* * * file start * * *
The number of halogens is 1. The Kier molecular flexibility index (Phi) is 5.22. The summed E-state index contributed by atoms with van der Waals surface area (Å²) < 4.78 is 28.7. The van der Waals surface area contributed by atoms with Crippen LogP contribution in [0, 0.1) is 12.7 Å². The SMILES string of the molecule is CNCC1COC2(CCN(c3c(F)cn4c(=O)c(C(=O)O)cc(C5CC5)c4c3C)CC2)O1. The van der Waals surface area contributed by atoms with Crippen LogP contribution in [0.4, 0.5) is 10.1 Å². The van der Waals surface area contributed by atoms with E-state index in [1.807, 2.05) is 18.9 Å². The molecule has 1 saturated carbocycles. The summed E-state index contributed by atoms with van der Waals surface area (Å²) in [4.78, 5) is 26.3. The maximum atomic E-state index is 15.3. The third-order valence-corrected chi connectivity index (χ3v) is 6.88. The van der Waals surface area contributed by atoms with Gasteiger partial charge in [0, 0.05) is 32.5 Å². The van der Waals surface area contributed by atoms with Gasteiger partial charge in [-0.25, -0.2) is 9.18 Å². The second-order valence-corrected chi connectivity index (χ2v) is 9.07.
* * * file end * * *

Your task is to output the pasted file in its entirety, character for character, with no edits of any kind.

The number of halogens is 1. The Kier molecular flexibility index (Phi) is 5.22. The summed E-state index contributed by atoms with van der Waals surface area (Å²) < 4.78 is 28.7. The van der Waals surface area contributed by atoms with Crippen LogP contribution in [0, 0.1) is 12.7 Å². The SMILES string of the molecule is CNCC1COC2(CCN(c3c(F)cn4c(=O)c(C(=O)O)cc(C5CC5)c4c3C)CC2)O1. The van der Waals surface area contributed by atoms with Crippen LogP contribution in [0.4, 0.5) is 10.1 Å². The van der Waals surface area contributed by atoms with E-state index in [1.807, 2.05) is 18.9 Å². The molecule has 1 saturated carbocycles. The summed E-state index contributed by atoms with van der Waals surface area (Å²) in [4.78, 5) is 26.3. The maximum atomic E-state index is 15.3. The third-order valence-corrected chi connectivity index (χ3v) is 6.88. The van der Waals surface area contributed by atoms with Gasteiger partial charge in [0, 0.05) is 32.5 Å². The van der Waals surface area contributed by atoms with Gasteiger partial charge in [-0.25, -0.2) is 9.18 Å². The second-order valence-corrected chi connectivity index (χ2v) is 9.07.